While President Donald Trump’s recent “shithole” comment degrading Haiti and African countries roiled politics at home and abroad, some argue that it was also a statement emblematic of the West’s historical neglect of the 54 countries on the African continent.
Experts see U.S. engagement in Africa as all the more urgent given China’s years-long investment in aid projects and commerce across the continent. But China also benefits from not having the long and complicated history that the U.S. has with the continent.
During the Cold War, Africa was caught up in the geopolitical struggle between the United States and Soviet Union (along with Cuba). Proxy battles between pro-communist and pro-Western forces fueled conflicts from Angola to Zaire. After the Cold War, the U.S. was notoriously slow to respond to the Rwandan genocide in 1994, for example, and to the outbreak of violence in Sudan’s Darfur region in 2003, which saw a campaign of ethnic cleansing from the outset.
East and southern Africa, the region hit hardest by the HIV epidemic, is home to over 50 percent of the total number of people living with HIV in the world, according to AVERT, a U.K.-based HIV education organization.
Meanwhile, the Ebola outbreak in West Africa from 2014 to 2016 sparked mass hysteria in the U.S., with some calling for a quarantine on the three countries mainly affected — Guinea, Liberia and Sierra Leone — and a suspension of international flights into the U.S.
And while more than 200 countries receive U.S. aid, the funds disproportionately go to five countries (Afghanistan, Israel, Iraq, Egypt and Jordan), according to a Council on Foreign Relations backgrounder by James McBride. Africa receives a larger share of economic and development aid, however, as opposed to the Middle East, where the focus is on military aid.
Downgraded Under Trump
To be sure, Africa has its fair share of problems, among them rampant poverty and corruption; entrenched strongmen and widespread human rights abuses; a lack of education, jobs and health care; tribal and military conflicts; exploding populations; environmental degradation; and some of the lowest development indicators in the world. At the same time, it is a highly diverse continent that is key to America’s global outreach given that it is home to some of the fastest-growing economies in the world; a young, entrepreneurial labor force; emerging democracies; and critical counterterrorism operations.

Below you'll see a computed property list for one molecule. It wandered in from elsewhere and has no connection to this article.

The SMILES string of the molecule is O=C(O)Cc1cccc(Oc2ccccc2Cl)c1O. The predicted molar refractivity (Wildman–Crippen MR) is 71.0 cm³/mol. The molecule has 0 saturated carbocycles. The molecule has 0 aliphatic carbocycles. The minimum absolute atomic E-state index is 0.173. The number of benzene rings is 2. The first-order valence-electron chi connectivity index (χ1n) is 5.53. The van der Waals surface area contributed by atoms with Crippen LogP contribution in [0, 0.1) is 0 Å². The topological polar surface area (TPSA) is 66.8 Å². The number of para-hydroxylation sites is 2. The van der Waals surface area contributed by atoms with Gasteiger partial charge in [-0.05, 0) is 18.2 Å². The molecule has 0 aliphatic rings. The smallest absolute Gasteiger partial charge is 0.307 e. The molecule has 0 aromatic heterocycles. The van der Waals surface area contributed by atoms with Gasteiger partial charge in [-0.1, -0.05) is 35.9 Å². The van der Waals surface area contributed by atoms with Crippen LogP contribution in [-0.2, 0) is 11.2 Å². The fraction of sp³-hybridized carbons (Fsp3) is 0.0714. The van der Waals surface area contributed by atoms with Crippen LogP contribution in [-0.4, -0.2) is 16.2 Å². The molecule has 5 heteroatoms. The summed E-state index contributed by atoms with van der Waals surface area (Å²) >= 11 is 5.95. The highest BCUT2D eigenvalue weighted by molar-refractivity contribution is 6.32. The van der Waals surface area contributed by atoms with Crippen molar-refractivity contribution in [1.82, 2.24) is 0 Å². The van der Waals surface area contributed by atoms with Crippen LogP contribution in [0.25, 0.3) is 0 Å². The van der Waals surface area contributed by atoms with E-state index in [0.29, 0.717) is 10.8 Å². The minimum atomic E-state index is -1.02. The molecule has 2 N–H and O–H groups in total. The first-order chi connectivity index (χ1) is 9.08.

“Africa has never been high on anybody’s policy agenda when you look at the global agenda,” said Jennifer Cooke, the director of the Africa Program at the Center for Strategic and International Studies.
But Cooke saw this changing over the course of the presidencies of Bill Clinton, George W. Bush and Barack Obama.
“Particularly in the last three administrations, you had an elevation of Africa,” Cooke told The Diplomat.
She noted that major U.S. initiatives in Africa also had bipartisan support, whether it was the creation of a unified military command for Africa (AFRICOM) in 2007; the African Growth and Opportunity Act (AGOA) enacted in 2000 and extended by both Bush and Obama; or the President’s Emergency Plan for AIDS Relief (PEPFAR), carried out under Bush with congressional support from Democrats.
“Africa is moving into the foreign policy mainstream,” Cooke said.
Under Trump, however, Cooke says, “There has been a degrading of U.S. interest and engagement in Africa.”
Cooke’s argument is echoed by many in the foreign policy establishment, who point to the dramatic budget cuts that Trump and Secretary of State Rex Tillerson have recommended for the State Department and development assistance through USAID. The Trump administration’s 2018 budget proposed cutting aid to developing countries by one-third.
Trump’s recently released fiscal 2019 budget also slashes foreign aid, and the administration is threatening to make foreign assistance contingent on countries’ support for U.S. positions at the United Nations, according to a report by Carol Morello in The Washington Post.
Congress overrode the president’s fiscal 2018 request and spared State from large cuts. The recent two-year budget deal reached by lawmakers last month also did not impose the draconian cuts that Trump called for, although the State Department still faces a significant funding shortfall of nearly $9 billion.
The cuts come amid sinking morale at the State Department, where Tillerson has pushed forward with plans to shrink the size of the U.S. Foreign Service. Over the objections of career diplomats and development professionals, the administration floated the idea of “consolidating” USAID and State as part of a review mandated by Trump to “streamline” the executive branch. Officials have since backed away from the proposal amid mounting criticism.